The 'Season'

The oestrus cycle can be divided into distinct phases known as pro-oestrus, oestrus, metoestrus, dioestrus and anoestrus each of which represent either behavioural or hormonal events.

 

The period that concerns most owners of unspayed bitches is from the start of pro-oestrus to the start of dioestrus; a period of approximately three weeks that generally occurs twice a year (less in some cases) when the bitch is described as being 'on heat' or 'in season'. At this time the bitch's behaviour and appearance change and she becomes the focus of male attention.

 

Where large groups of females congregate such as in kennels, rescue centres and urban parks, bitches tend to synchronise their cycles, so beware if you have an unneutered male dog as he will almost certainly want to follow the bitches' scent and be prone to disappearing while the sexual atmosphere is highly charged!

 

How to recognise the symptoms of a bitch coming 'on heat' or 'in season'

 

The first stage of the oestrus cycle is controlled by FSH (Follicle Stimulating Hormone) when the ovarian follicles mature in preparation for the release of eggs, the oestrogen levels increase and the uterus enlarges. When a bitch is coming 'into season' or 'on heat', you will primarily notice changes in her behaviour. She will become more excitable and flirtatious and she will leave little messages for her prospective suitors by frequently urinating when she is out and about. The vulva becomes more red-pink and swollen and slightly resembles a tulip. One can expect to see a bright red bloody discharge, which some bitches are better cleaning up than others. This is the pro-oestrus period when bitches are interesting to dogs and are putting out the right signals but they will not allow themselves to be mounted. This period continues for 9 days.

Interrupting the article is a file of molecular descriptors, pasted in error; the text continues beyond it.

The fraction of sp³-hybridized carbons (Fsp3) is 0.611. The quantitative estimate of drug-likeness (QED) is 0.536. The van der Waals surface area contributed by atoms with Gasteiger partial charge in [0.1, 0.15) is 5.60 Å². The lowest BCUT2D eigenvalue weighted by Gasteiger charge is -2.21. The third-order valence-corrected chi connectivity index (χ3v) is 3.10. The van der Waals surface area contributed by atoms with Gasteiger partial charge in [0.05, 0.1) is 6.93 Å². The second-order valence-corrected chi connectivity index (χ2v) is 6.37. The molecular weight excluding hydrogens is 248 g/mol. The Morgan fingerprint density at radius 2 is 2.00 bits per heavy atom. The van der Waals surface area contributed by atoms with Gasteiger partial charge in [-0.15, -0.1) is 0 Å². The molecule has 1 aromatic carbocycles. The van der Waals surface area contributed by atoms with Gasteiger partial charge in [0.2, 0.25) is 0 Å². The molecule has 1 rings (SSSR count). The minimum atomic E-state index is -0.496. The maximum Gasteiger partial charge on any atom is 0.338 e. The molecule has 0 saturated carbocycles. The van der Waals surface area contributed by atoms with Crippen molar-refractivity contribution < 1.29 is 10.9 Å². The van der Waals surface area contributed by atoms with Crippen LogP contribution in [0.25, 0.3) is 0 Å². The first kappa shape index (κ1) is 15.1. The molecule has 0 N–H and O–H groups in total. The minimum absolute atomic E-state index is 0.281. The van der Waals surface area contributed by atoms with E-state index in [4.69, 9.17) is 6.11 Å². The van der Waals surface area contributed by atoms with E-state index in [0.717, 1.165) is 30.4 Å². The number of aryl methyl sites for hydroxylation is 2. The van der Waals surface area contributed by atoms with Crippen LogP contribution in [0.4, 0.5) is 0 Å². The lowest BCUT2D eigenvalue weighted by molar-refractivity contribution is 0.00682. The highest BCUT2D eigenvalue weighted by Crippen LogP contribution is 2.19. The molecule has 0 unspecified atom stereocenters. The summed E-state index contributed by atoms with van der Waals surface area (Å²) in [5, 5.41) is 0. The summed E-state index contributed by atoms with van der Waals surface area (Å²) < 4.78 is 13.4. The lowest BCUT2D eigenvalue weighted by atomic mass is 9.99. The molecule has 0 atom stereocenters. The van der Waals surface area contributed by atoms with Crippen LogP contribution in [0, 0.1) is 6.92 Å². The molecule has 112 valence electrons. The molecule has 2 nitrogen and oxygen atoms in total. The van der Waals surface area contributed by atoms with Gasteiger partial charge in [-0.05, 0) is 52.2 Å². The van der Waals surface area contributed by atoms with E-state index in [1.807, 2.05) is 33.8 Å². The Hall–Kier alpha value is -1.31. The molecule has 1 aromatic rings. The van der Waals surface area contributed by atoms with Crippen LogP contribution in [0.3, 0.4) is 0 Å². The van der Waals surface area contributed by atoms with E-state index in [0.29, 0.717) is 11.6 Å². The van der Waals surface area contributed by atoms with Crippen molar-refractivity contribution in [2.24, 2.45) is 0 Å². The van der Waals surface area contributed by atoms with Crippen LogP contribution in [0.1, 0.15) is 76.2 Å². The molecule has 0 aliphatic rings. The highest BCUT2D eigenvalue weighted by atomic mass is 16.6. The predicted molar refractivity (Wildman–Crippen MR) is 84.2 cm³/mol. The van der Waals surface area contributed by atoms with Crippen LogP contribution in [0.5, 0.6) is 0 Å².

Increasing levels of oestrogen cause a surge of LH (Luteinizing Hormone) prior to ovulation. Ovulation generally takes place on day 10. This is when eggs are released from the ovaries. The vaginal discharge will become straw coloured and the vulva more enlarged. The bitch will become even more excitable and will allow herself to be mounted. Mating usually takes place between day 10 and day 14.

 

Metoestrus is the wind down period when the vulva shrinks back to its usual size, the discharge diminishes and dries up and the bitch's behaviour returns to normal. At this stage she still may attract male attention but she will not allow herself to be mated. Within the ovaries, the corpus luteum develops in the empty follicle (pocket) that remains after the egg has been released. This is a small glandular mass that excretes progesterone and prepares the lining of the uterus for pregnancy.

 

When everything appears to have settled down externally, there are still hormonal changes taking place internally. This stage is referred to as dioestrus when progesterone is still being released from the corpus luteum. In the non pregnant bitches the corpus luteum will regress and the uterus will be prepared for the next oestrus cycle. The stage after dioestrus is anoestrus, a period of 3 to 9 months before pro-oestrus restarts.

 

Dioestrus is the time that a small percentage of bitches suffer false pregnancy due to the high level of progesterone. False pregnancy tends to occur between 20 to 45 days after oestrus. Vets can treat this condition with hormones but if it continues to be a problem, neutering might be suggested.